D2 AI.BUQUKHQUK JOURNAL Saluruy, Frl.ruary 25, IW3 Outdoors Coalition, Pueblo at Odds ,CKI . i i i i TODAY Clinic Offers Free Immunizations The Southwest Alliance of Neighbors is sponsoring a free immunization clinic with the Bernalillo County Health Department from 2 to 5 p.m. today at a mobile clinic in an empty lot at Coors and Gonzales SVV. i Tetanus, measles and some polio immunizations will be available. Shot records are required. A bonfire and candlelight rally supporting legislative funding for the Alamosa Multi-Service Center is scheduled after the clinic, r Further information is available by calling 836-0357 or 831-5406. COURTS & COPS Shotgun Blasts Hit APD Vehicle Two shots were fired into an Albuquerque police officer's vehicle Thursday night when the officer apparently got caught in an exchange of gunfire between moving cars. APD Officer Jeff Woods, a K-9 officer, was driving a marked Dodge Ram Charger, which normally carries his canine partner, when two shots from a shotgun blasted through his windshield about 7:15 p.m., said APD Sgt. William Kurth. ' No one was injured, but the shotgun pellets went into the cage where the dog normally rides, Kurth said. Woods' dog wasn't with him because the officer was returning from a practice session at the police firing range, Kurth said. Police believe rival gang members were snooting at each other from moving cars and that the officer may have gotten caught in the crossfire, Kurth said. Another shot also shattered a street light. The incident occurred as Woods was driving east on San Mateo at Gibson. Investigators Friday were trying to determine whether the shots were intentional or accidental. Police were also running down leads on the cars involved but had made no arrests Friday, Kurth said. Teen Charged in Threats to TV Host An Albuquerque teen-ager is accused by the FBI of sending letters to talk show host Jenny Jones, threatening to mutilate her with a chainsaw, authorities said Friday. Darius Long, 18, was arrested Thursday by FBI agents at his home, said Special Agent Doug Beldon. Long was being held in the Bernalillo County Detention Center, Beldon said. A detention hearing was scheduled for Monday in federal magistrate court. . Long appeared Friday before U.S. Magistrate William Deaton Jr. on a charge of sending harassing and threatening letters to Jones, host of the Jenny Jones Show. The show originates in Chicago. The FBI said the Jones show received 19 envelopes and packages some with Albuquerque postmarks from Sept. 14, 1994, through Feb. 16 of this year. Authorities said the letters and packages contained more than 50 -separate pages of handwritten letters, poems and miscellaneous items. One box mailed on Jan. 5, 1995, had a syringe and needle containing a red, blood-like substance. Also in the box were two small rotating bones and a small, mutilated male figurine. - According to an FBI affidavit, the letters dealt with death, blood, mutilation and satanism. A letter mailed on Oct. 31, 1994, threatened Jones with mutilation with a chainsaw and contained obscenities. L The FBI said the sender of the letters and packages identified himself as Darius King, with aliases such as Christine Morbid or various spellings of Christine Morbid. The Associated Press Shoplifting Suspect Dies After Chase " An unidentified man died Friday night after a foot chase and struggle with two security officers from a Coronado Center store, Albu- querque police said. ".' The man, believed to be in his 20s, was allegedly caught stealing an electric tool from a mall store that police wouldn't identify, Albuquerque police Lt. Richard Porter said. After being taken into custody about 8 p.m., the man ran from the store and the guards followed him, Porter said. "He was apprehended a block away. In a struggle to keep him in custody, there was a fight and he got away," Porter said. After another short chase, which ended in the parking lot just west of Sears Auto Center, the store's security officers apparently used a "defensive tactic, which is often used by law enforcement personnel" Jo subdue the offender, Porter said. "His injury resulted in death," he said. The man was transported to an area hospital where he died, he said. No weapon was used during the incident, which is being investigated by Albuquerque Police as a homicide, Porter said. The man's cause of death is expected to be released by the Office of the Medical Investigator, Porter said. IM BRIEF Bernalillo County Gets 'Best Ever' Audit Bernalillo County received its second "clean audit" in two years, gradually improving record-keeping and accounting practices that created problems before. County public information director Jami Morgan said the county has come a long way from when it had no general ledger before 1980 and serious record-keeping problems in the 1980s. The county received scathing audits, particularly in 1988, when the state auditor made an unprecedented halt of an audit to force the county to balance its books. Since then, the county has established a general ledger. Independent auditor Scott Floersheim gave an "unqualified" audit opinion this year, meaning the financial statements are considered a .fair representation of the county's financial status without exception. As of June 30, the county's general fund net worth was $30.5 million up from $27.4 million last year. Its unreserved cash balance was up from $3.8 million to $5.9 million. Comptroller Dan Mayfield said those figures mean the county has adequate reserves to cover carryover projects or a shortfall. ., Bernalillo County Manager Juan Vigil called the audit "the best Bernalillo County has ever received." , "All of the county's serious audit issues have now been resolved," he said, adding that 12 of the prior year's findings and recommendations were resolved. "We just hope we don't get zapped." Gardener Tracie Bartlett, 'describing how recent warm weather lured her into early planting, despite the possibility winter will return. Hill QUOTES OF THE WEEK "It wasn't pandemonium or being afraid. It was well-organized." Comanche Elementary principal Carolyn Brownrigg about students, teachers and staffers who got a measles shot in the wake of a Statewide outbreak. "Didyou ever read '1984't This is 'think speak.'" Albuquerque resident Toby Grossman, complaining that a city "plan to change its glass-recycling program would require certain residents to drive longer distances. Group Fights Claim To Mountain Land By Stephanie Goldstein And Michael Hartranft JOURNAL STAFF WRITERS The Sandia Mountain Coalition vows to fight a federal suit recently filed by Sandia Pueblo to take control of 9,500 acres in the Sandia Mountain Wilderness. "We have applied to testify," said coalition spokesman John Thomas. "If the land is turned over to the Sandia Pueblo, it becomes a sovereign country." The coalition, made up of about 300 environmentalists and outdoor enthusiasts, believes the land should remain accessible to users from any group. It is also concerned about how the tribe would use the land, Thomas said, citing a 1993 Resource Management Flan released by the tribe that included plans for mining and logging. But Sandia officials say the pueblo has no intention of slamming the door on users and would take steps to reduce fire risk, insect infestation and vandalism and reintroduce trees and plants. They also say that many critics' fears are unwarranted. "They're saying that we're going to build a casino up there. That's not the case. They say we're going to mine, but that's not the case. They say we're going to cut timber. That is not true," tribal adminstrator Malcolm Montoya said. The land acquisition would extend the pueblo's eastern boundary to the crest of the Sandia Mountains, which includes hiking trails, recreational areas, national forest land and 650 acres of privately owned homes. The tribe made a claim to the land in 1986 to the U.S. Interior Department, which denied it in 1988. The tribe filed the lawsuit in December after the department refused to reconsider the case, Montoya said. "The court action was a last resort," he said. "It was something we did not want to do." The tribe says the land was conveyed to it in a 1748 Spanish land grant. An 1857 written report by the surveyor general of New Mexico contained a description on the land, which was confirmed by Congress in 1858, Montoya said. However, it was omitted in an 1864 U.S. land patent due to an incorrect survey done in 1859, he said. Montoya said the land contains areas of great religious significance to the tribe. The coalition, however, doesn't believe the tribe's lawsuit has historic basis or legal merit. "It's particularly ironic that the mayor's logo has a giant peak on it," Thomas said. "If this happens, (you) may as well take a big bite out of it." Coalition member Viola Miller, who chaired the Albuquerque Open Space Task Force between 1986 and 1988, said the mountain land is a key segment of the open space network and requires specialized management. "I think the Forest Service is good at that," she said. "If it is owned by a pueblo, -we wouldn't have input into the management." " J- She said she believes the Forest Service is highly cooperative about permitting the tribe to use religiousS sites. ' "The mountain is for everyone, not just for the pueblo of Sandia,"; she said. ... Montoya, however, said the tribe's rights are being violated. ; "They're talking about their., rights, but we also have rights that-preceded everyone else's," he said:. He said Sandia will stand by a- , 1988 tribal council resolution if the land is turned over to the tribe s through an administrative action. o "The resolution stated the pueblo would not interfere "with anyone's.; property rights, anyone's access to,, their property, with utilities, road ; easements and rights of way and there is no intention to tax anyone," i he said. Js;j 4 y V . r X . J - v "X Prized Pen Santa Fe pen collector Neal Frank shows off his collection's most valuable item a gold-filled, slip-cap Con-klin Filigree No. 6, manufactured in 1909. Frank owns 200 pens that are kept in a bank and insured for $45,000. JAIME DISPENZA JOURNAL Mall: Deputies Time-Card Workers Intel Paid Department With Lump-Sum Check By Valerie Santillanes JOURNAL STAFF WRITER Sandoval County sheriffs deputies who worked for the New Mexico Outlet Mall were time-card employees who were paid directly by the mall, a company spokesman said Friday. One sheriff's officer was fired and three others disciplined this week for allegedly working at the Intel Corp. and the mall while being paid by the county last year. In all, nine officers were investigated and five received letters of reprimand. Sheriff Ray Rivera will not release the officers' names or details of individual cases. District Attorney Mike Runnels said Thursday his office is reviewing sheriff's department records for possible criminal charges. Outlet Mall general manager Ed Zarek said Friday that although he did make oral arrangements with former Sheriff Bert De Lara to allow off-duty deputies and detectives to work as security guards, they clocked in and out and were each paid by check. Officers who worked for Intel were not paid directly by the company, according to an Intel spokesman and De Lara. Instead, a single check was made out to the Sheriffs Office. The checks were cashed by De Lara or former undersheriff Stu Seneff and the officers were paid in cash. De Lara has said he made arrangements with both companies for the off-duty officers and that he discontinued the program when it was discov- ( ered that some officers had been working for the ' private companies on county time. "This was not done on a contract basis," Zarek said. "They wore our uniforms, used our vehicle 1 and were on our time. They were time card employees and we paid all the necessary taxes.',J - Zarek said although officers used county vehi-;'; cles to get to the mall, they used a company car to make their rounds. "We thought we did everything perfect. We went through the sheriff, he came here and vel discussed the hiring of officers." V, Zarek said he was not aware of any alleged double-dipping by officers until the county.; requested the officers' time cards. :: "We did everything the way we thought was" right," he said. "Then it turned sour on us." !! Most of Suspect's Statement Inadmissible Woman Faces Trial In Francia Slaying By Donna Olmstead JOURNAL STAFF WRITER Most of a Winslow woman's statement to Arizona detectives about the stabbing and burning death of an Albuquerque teen won't be allowed in her upcoming murder trial. Superior Court Judge Fred Newton of Flagstaff, ruled last week that Coconino County sheriff detectives illegally coerced statements from Trena Richardson, 22, during a four-hour interview by promising her leniency if she talked about the last hours of Jonathan Francia's life. Additionally, he found that the statements weren't a confession of guilt. "Even the statements which the court finds involuntary re not part of a confession," the ruling said. In the transcribed statement, Richardson claims to have seen Francia, 16, alive and to have watched as her husband, Paul Daniel Richardson, and his companion, a man known only as Jason, stabbed the boy repeatedly on the night and morning of Jan. 12 and 13, 1994. "The significance of this (ruling) is it's a huge blow to the prosecution's case," Conrad Baran, Trena Richardson's public defender, said Wednesday. District Attorney Camille Bibles was out of her office couldn't be reached for comment. The Francias couldn't be reached for comment. Richardson, who has been jailed for more than a year in Flagstaff, on a charge of first-degree murder cried and begged police not to jail her and take away her babies during the interview last April. After two hours, Investigator Gil Moreno read Richardson her rights and told her she was going to jail on a charge of hindering prosecution. During the playing of the taped interview in a motion hearing last month, Richardson began to sob and said to police, "I didn't do anything. I honestly didn't do anything ... I have children. I have school. I have my family. I did not do anything." The transcript then shows police told her they didn't believe her. They told her they believed she had seen Francia murdered and they also believed that she knew that her husband killed Jason to keep him from talking. Paul Daniel Richardson hanged himself in a jail .cell Feb. 4, 1994, days after he was arrested in the kidnapping and slaying of Francia. After police told Trena Richardson they wanted the body of her husband's suspected accomplice, she told detectives conflicting details about the stabbing and burning of Francia, according to the j, transcript. The burned out shell o his family's car and his charred ' remains were found north of Winslow on the Navajo Reserva-V tion- .; Baran argued that Richardson,; was telling detectives what she believed they wanted to hear in order to be released from jail. w Baran said Richardson told several reporters and the FBI that shL' had never seen Francia alive and" she only watched the burning of the body because her husband threat- ened her life and her children's lives. But during the interview when she believed she would go to prison ''i for life or 25 years she began ai make up stories, a national expert In coerced confessions has testified. One of those stories was that the ' police would find Jason's body ih Clear Creek, near Winslow, accord-'" ing to the transcribed statement. ,KI! Jason has not been found. Police' are conducting a nationwide search, ' for a thin, tall blpid man in his 20s.'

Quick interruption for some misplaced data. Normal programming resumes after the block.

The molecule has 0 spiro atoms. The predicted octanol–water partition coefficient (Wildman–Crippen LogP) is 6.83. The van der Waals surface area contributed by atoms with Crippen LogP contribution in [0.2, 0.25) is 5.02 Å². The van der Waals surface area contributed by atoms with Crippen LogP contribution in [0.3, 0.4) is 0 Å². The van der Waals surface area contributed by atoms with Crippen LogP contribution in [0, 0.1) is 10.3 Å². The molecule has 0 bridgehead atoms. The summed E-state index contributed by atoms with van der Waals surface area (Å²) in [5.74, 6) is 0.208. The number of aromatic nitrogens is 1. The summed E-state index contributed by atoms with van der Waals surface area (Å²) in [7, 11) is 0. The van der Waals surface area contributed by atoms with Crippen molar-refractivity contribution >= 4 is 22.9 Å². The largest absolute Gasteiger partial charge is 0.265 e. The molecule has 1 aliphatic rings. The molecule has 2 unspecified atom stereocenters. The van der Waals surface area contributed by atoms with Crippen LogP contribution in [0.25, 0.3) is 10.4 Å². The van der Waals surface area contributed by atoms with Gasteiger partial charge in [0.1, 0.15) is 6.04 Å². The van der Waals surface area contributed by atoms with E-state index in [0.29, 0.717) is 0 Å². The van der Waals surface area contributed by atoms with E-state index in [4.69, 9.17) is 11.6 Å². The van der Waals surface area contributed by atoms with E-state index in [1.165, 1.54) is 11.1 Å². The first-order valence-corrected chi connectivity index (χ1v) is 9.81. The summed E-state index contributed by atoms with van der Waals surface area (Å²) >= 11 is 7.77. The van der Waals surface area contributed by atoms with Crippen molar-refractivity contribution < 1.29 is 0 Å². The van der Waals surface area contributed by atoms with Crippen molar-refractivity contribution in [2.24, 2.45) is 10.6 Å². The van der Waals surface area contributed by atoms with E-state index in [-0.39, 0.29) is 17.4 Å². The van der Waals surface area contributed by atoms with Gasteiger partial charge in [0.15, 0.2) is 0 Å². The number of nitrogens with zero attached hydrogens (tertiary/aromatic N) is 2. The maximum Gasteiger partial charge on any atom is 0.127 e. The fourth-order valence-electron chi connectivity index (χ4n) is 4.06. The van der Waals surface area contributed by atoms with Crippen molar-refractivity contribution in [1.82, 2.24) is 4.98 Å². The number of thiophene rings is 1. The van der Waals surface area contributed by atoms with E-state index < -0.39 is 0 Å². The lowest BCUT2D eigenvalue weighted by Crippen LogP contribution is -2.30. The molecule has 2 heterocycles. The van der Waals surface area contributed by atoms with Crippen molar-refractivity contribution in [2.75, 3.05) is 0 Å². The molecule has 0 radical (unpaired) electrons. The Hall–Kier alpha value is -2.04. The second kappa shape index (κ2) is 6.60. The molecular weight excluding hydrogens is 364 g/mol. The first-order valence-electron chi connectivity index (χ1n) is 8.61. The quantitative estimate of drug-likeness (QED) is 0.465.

Get access to

  • The largest online newspaper archive
  • 20,900+ newspapers from the 1700s–2000s
  • Millions of additional pages added every month

Publisher Extra Newspapers

  • Exclusive licensed content from premium publishers like the Albuquerque Journal
  • Archives through last month
  • Continually updated

Try it free